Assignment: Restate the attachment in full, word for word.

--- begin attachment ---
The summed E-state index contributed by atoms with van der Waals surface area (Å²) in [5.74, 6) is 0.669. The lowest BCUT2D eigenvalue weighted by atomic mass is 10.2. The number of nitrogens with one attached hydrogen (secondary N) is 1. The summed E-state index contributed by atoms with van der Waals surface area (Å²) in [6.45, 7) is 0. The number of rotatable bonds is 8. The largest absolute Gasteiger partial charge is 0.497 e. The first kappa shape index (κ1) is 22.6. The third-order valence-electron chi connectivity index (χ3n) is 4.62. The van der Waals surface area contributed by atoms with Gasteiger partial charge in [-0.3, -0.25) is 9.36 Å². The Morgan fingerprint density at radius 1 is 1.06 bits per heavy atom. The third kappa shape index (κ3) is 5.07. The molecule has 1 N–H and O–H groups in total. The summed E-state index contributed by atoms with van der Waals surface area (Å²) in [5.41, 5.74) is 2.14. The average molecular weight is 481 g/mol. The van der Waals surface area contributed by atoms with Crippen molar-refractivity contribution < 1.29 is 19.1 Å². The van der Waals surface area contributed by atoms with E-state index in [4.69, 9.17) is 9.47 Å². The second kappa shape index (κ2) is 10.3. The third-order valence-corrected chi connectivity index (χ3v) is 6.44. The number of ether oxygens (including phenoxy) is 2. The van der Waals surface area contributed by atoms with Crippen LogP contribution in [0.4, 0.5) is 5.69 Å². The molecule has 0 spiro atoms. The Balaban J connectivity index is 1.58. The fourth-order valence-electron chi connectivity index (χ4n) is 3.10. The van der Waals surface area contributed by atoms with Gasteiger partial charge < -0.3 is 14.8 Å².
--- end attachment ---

The summed E-state index contributed by atoms with van der Waals surface area (Å²) in [5.74, 6) is 0.669. The lowest BCUT2D eigenvalue weighted by atomic mass is 10.2. The number of nitrogens with one attached hydrogen (secondary N) is 1. The summed E-state index contributed by atoms with van der Waals surface area (Å²) in [6.45, 7) is 0. The number of rotatable bonds is 8. The largest absolute Gasteiger partial charge is 0.497 e. The first kappa shape index (κ1) is 22.6. The third-order valence-electron chi connectivity index (χ3n) is 4.62. The van der Waals surface area contributed by atoms with Gasteiger partial charge in [-0.3, -0.25) is 9.36 Å². The Morgan fingerprint density at radius 1 is 1.06 bits per heavy atom. The third kappa shape index (κ3) is 5.07. The molecule has 1 N–H and O–H groups in total. The summed E-state index contributed by atoms with van der Waals surface area (Å²) in [5.41, 5.74) is 2.14. The average molecular weight is 481 g/mol. The van der Waals surface area contributed by atoms with Crippen molar-refractivity contribution < 1.29 is 19.1 Å². The van der Waals surface area contributed by atoms with E-state index in [4.69, 9.17) is 9.47 Å². The second kappa shape index (κ2) is 10.3. The third-order valence-corrected chi connectivity index (χ3v) is 6.44. The number of ether oxygens (including phenoxy) is 2. The van der Waals surface area contributed by atoms with Crippen LogP contribution in [0.4, 0.5) is 5.69 Å². The molecule has 0 spiro atoms. The Balaban J connectivity index is 1.58. The fourth-order valence-electron chi connectivity index (χ4n) is 3.10. The van der Waals surface area contributed by atoms with Gasteiger partial charge < -0.3 is 14.8 Å².